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Seventeenth Sunday in Ordinary Time

Scripture Readings

The Russian Billionaire Yuri Milner and the British Physicist Stephen Hawkins are putting their money and brains together. They have joined forces for one of the most tantalizing yet most elusive project –finding intelligent alien life. The price tag for this project? $100 million! Recently, NASA’s space probe “New Horizons” flew by just 12,500 km (7,800 miles) away from Pluto. The probe took 9 years and travelled almost 3 billion miles to get to Pluto. This mission cost about $900 million. Just this week NASA’s $600 million Kepler mission has revealed an earth-like planet whose distance from its sun is the same as the earth’s distance from our sun. I get very excited about news like this. I am no scientist but I understand the significance of such missions. It is in our nature to probe the mysteries that surround us and it advances science However, here are a few other pieces of information that could leave us wondering. Feeding America, a network of food banks in the Unites States, tells us that just in the United States, 16 million children face hunger on a daily basis. It also tells us that 84% of its clients with children purchased the cheapest food available even if they knew it wasn’t the healthiest option. The world hunger scene is even more critical. As I said earlier, I am not against us trying to find alien life in the universe. But it is puzzling that we cannot solve the hunger problem here on earth.

Sixteenth Sunday in Ordinary Time

Scripture Readings

To understand today’s readings we must understand the context within which Jeremiah (today’s first reading) prophesied. Jeremiah was called to be a prophet in the year 628 BC when Josiah was the King of Judah. Josiah began a process of reform that would rid the nation of idolatry, injustice and false religiosity. Jeremiah wholeheartedly supported Josiah’s reform. After Josiah, however, under King Zedekiah, the false prophet Hananiah began to counsel the King to revolt against the Babylonians. It was also at this time that the old idolatry and infidelity returned. On instruction from God Jeremiah opposed the King and the false prophet. As a result, Jeremiah was arrested, imprisoned, and publicly disgraced. Had Zedekiah listened to Jeremiah and stayed faithful to the covenant, perhaps, Judah would be spared. Tragically, the Babylonians pillaged Jerusalem, destroyed the temple, killed thousands of Israelites, took into exile all able bodied men, women, and children, and left behind to die, the aged and disabled.

Fifteenth Sunday in Ordinary Time

Scripture Readings 

Pope Francis is on a visit to South America. There are many highlights to his visit – visiting the notoriously violent and overcrowded Palmasola prison, vesting for mass at the local Burger King, and blessing a children’s hospital in Paraguay and masses at various places. Yet, the most unexpected action of the pope was an apology. Pope Francis apologized for the "many grave sins" committed by Christian colonists against indigenous peoples in South America. Talking about "new colonialism," in which corporations and banks replace the old colonial powers, the Pope acknowledged Thursday that the Catholic Church's history is not entirely free from transgression. "I say this to you with regret," he said in Santa Cruz, Bolivia, "Many grave sins were committed against the native peoples of America in the name of God." Pope Francis is not the first pope to make apologies. In the Jubilee Year 2000, Pope John Paul II did the same during the last years of his term. Both these popes are admitting that there are times that the church has lost sight of her mission, her meaning and purpose. Perhaps, she has acted even contrary to her mission.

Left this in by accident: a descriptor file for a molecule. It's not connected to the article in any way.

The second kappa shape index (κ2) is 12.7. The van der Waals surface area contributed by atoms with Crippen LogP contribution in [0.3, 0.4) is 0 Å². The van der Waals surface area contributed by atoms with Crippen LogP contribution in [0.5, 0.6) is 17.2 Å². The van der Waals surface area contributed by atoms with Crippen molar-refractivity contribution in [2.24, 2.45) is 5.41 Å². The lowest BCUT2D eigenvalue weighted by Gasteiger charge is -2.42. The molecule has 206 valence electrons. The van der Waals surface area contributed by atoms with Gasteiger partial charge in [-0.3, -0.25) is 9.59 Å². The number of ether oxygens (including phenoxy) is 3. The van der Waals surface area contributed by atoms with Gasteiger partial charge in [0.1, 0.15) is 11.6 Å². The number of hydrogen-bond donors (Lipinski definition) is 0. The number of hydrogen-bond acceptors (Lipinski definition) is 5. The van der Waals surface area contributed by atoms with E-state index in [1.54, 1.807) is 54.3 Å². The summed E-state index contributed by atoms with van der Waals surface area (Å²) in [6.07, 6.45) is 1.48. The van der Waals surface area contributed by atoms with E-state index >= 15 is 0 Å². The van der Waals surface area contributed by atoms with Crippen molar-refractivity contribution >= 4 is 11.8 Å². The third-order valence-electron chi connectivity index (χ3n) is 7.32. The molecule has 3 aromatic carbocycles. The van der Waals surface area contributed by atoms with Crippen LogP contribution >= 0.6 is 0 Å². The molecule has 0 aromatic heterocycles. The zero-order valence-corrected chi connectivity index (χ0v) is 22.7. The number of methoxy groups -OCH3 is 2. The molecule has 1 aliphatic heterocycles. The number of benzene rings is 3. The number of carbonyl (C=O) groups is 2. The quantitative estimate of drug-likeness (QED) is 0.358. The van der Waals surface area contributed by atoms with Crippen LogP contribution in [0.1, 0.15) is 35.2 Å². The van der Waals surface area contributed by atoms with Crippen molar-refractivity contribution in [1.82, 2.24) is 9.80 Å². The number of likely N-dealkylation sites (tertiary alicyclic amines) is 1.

Fourteenth Sunday in Ordinary Time

Scripture Readings

Last week, the Supreme Court made a landmark decision on same-sex marriage. I assume that some of you are thrilled about this decision and others tormented by the same. The official statement from the American Catholic bishops has been clear on two aspects. First, it considers the SCOTUS decision contrary to the long-held biblical and church doctrine. As Archbishop Dennis Schnurr said, “Under the false banner of ‘marriage equality,’ the United State Supreme Court today redefined marriage by judicial fiat.” He also affirmed that “traditional marriage is the cradle of the family, the basic building block of society.” On the other hand, the official statements were also empathetic of same-sex couples. I think Archbishop Schnurr said it best when he stated, “… It is undeniable that families headed by same-sex couples are growing in number and visibility. These families deserve everyone’s love, respect, compassion, sensitivity and, where appropriate, pastoral care from the Church.”

Thirteenth Sunday in Ordinary Time

Scripture Readings